It doesn’t take much to gain a reputation in Washington as a straight-shooter, and it takes a lot to lose it.
Adm. Mike McConnell came in as the Director of National Intelligence with a rep for being professional and non-partisan, a calling card the Bush Administration has put to its own uses. He has been the point man in what Marty Lederman has correctly identified as the Administration’s standard operating procedure when caught in conduct of dubious legality.
It starts, Lederman notes, with sending to Congress “messengers who the Intel committees trust — solemn, serious, professionals, often uniformed military officers.” That’s McConnell to a T.
In his first months as DNI, McConnell did plenty to undermine that rep. He told Congress that three German terrorism suspects had been arrested due to intercepts made possible by the then-new Protect America Act when in fact they were obtained under the old FISA law. Soon after, McConnell offered a especially misleading account to Congress of a supposed FISA Court ruling that had delayed the U.S. from spying on the kidnappers of U.S. troops in Iraq. And throughout congressional debate on a surveillance law he claimed that the debate itself endangered American lives.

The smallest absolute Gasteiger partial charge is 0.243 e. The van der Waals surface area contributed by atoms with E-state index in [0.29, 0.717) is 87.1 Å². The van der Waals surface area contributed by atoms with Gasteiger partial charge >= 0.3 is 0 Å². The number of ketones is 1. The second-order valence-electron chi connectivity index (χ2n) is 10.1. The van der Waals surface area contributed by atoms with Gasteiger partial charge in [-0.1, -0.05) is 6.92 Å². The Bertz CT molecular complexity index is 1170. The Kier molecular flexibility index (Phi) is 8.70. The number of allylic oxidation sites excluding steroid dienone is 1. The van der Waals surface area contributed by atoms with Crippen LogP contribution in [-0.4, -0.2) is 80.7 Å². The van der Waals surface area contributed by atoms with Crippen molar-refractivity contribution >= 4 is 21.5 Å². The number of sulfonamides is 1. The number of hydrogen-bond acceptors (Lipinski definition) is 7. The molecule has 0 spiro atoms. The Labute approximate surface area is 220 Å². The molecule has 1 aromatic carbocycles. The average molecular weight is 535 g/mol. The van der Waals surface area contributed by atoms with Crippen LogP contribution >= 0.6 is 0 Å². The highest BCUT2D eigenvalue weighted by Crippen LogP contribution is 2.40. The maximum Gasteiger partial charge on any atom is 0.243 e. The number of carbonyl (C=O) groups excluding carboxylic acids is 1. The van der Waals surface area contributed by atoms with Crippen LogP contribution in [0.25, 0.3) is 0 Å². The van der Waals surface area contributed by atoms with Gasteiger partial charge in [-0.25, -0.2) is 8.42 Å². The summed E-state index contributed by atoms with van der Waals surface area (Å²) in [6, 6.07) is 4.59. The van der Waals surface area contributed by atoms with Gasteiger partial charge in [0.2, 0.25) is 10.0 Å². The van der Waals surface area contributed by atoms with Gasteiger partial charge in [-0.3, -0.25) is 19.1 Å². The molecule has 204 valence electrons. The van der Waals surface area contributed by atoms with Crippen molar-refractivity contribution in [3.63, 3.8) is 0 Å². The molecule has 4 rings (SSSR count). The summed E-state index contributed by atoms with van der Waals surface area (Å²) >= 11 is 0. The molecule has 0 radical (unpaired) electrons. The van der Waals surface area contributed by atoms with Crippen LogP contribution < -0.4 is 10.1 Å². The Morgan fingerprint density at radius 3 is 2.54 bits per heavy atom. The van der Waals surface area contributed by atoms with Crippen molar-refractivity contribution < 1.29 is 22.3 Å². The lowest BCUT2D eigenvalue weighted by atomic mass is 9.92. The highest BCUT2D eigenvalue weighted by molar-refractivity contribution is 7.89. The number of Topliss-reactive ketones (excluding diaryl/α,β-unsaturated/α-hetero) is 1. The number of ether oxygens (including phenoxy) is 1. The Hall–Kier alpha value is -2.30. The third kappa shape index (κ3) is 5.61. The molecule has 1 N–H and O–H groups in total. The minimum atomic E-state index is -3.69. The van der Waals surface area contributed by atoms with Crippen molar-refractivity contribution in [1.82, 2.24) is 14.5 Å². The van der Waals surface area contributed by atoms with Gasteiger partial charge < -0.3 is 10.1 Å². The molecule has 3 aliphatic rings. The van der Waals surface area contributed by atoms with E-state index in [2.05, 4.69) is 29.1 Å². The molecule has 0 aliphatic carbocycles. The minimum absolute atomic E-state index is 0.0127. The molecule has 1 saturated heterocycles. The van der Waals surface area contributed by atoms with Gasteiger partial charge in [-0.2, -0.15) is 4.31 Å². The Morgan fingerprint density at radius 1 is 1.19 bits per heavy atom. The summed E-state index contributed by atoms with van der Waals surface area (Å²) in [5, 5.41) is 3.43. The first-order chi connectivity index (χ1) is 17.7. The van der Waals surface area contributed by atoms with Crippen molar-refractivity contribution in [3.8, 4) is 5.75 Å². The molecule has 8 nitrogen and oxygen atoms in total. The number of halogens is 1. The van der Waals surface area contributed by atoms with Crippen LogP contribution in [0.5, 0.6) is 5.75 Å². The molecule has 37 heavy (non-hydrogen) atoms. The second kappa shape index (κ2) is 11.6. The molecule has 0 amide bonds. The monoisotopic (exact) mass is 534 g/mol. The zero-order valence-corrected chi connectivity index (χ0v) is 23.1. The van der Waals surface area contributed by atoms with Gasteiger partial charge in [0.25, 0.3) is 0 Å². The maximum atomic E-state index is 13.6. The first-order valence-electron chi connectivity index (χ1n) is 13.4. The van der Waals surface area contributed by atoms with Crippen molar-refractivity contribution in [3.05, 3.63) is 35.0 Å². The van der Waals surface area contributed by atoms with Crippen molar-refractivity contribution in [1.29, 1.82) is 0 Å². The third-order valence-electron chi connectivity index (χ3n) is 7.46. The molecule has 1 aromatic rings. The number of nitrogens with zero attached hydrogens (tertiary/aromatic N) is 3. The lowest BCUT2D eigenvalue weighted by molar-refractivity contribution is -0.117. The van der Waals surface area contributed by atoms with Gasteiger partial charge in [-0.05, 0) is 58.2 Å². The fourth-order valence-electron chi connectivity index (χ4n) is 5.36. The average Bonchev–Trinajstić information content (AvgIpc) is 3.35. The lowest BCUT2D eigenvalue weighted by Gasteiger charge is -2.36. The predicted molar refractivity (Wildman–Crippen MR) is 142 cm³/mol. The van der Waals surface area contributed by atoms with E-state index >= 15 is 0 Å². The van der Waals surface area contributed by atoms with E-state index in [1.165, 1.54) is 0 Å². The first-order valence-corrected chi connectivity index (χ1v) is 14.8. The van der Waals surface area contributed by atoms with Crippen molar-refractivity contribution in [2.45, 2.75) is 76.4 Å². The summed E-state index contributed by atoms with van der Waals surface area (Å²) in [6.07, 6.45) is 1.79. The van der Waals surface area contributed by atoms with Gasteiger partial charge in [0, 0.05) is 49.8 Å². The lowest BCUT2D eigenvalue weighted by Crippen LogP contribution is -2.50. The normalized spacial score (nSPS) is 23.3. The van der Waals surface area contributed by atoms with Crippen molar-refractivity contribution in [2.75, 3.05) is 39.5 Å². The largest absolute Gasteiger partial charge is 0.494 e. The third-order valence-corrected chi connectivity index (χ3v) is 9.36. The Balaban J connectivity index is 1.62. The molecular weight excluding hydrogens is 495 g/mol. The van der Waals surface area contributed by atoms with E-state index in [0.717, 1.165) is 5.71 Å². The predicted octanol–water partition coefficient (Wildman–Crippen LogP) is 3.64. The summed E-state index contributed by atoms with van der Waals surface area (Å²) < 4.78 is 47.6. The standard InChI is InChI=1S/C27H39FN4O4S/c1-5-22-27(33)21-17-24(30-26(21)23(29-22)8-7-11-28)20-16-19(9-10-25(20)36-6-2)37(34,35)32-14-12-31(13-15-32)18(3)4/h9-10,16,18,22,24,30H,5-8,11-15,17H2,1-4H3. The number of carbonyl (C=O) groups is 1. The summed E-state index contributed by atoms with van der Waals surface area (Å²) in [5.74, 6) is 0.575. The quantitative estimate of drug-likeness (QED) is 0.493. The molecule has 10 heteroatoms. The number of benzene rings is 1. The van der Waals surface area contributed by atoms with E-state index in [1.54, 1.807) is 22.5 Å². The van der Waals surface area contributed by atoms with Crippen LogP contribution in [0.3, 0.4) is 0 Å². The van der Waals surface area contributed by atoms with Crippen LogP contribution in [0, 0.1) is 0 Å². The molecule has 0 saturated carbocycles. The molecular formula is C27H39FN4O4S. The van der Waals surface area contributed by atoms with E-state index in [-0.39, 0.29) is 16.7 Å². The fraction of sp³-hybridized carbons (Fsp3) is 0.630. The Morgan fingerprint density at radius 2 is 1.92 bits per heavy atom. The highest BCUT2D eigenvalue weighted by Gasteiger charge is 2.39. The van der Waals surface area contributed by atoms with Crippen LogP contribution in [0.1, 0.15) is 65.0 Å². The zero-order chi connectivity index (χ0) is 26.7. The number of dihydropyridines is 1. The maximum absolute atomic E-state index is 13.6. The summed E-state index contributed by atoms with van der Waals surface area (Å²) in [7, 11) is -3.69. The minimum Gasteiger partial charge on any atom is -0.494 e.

Then earlier this year, he suggested that a questioner at a public event at Johns Hopkins was “disappointed” that the U.S. hadn’t suffered additional terrorist attacks. And now McConnell has really let lose, framing the Senate debate on the surveillance bill as being between those who think “we shouldn’t have an Intelligence Community” and those who do. That has prompted a letter from Sen. Russ Feingold demanding an apology for those false characterizations of the debate.
It’s an enviable track record in “straight-shooting.”
So what does it take to get knocked from that lofty Capitol perch occupied by so-called “straight-shooters”?
Here’s a promising sign. The L.A. Times reports today, in a piece headlined “Intelligence Director McConnell is Cast as a Lobbyist,” that Dems on the House intel committee are no longer buying McConnell’s schtick.
At a secret meeting with the committee last month McConnell was going through the usual motions of Lederman’s step one above, trying to promote a “calmer atmosphere” for future debate. But things deteriorated from there, and the Times reports that “the event ended with a series of acrimonious exchanges”:
Democrats accused McConnell of making exaggerated claims and of doing the bidding of the Bush administration, according to officials who attended the event. McConnell bristled at the Democrats’ charges, and chastised members of the committee for failing to defend the intelligence community amid a barrage of bad press.
It’s easy to overstate the role of individual personalities in politics, but it’s probably no accident that the sheen of McConnell’s reputation has dulled just about the same time as House Dems have stood up to the White House on the surveillance bill.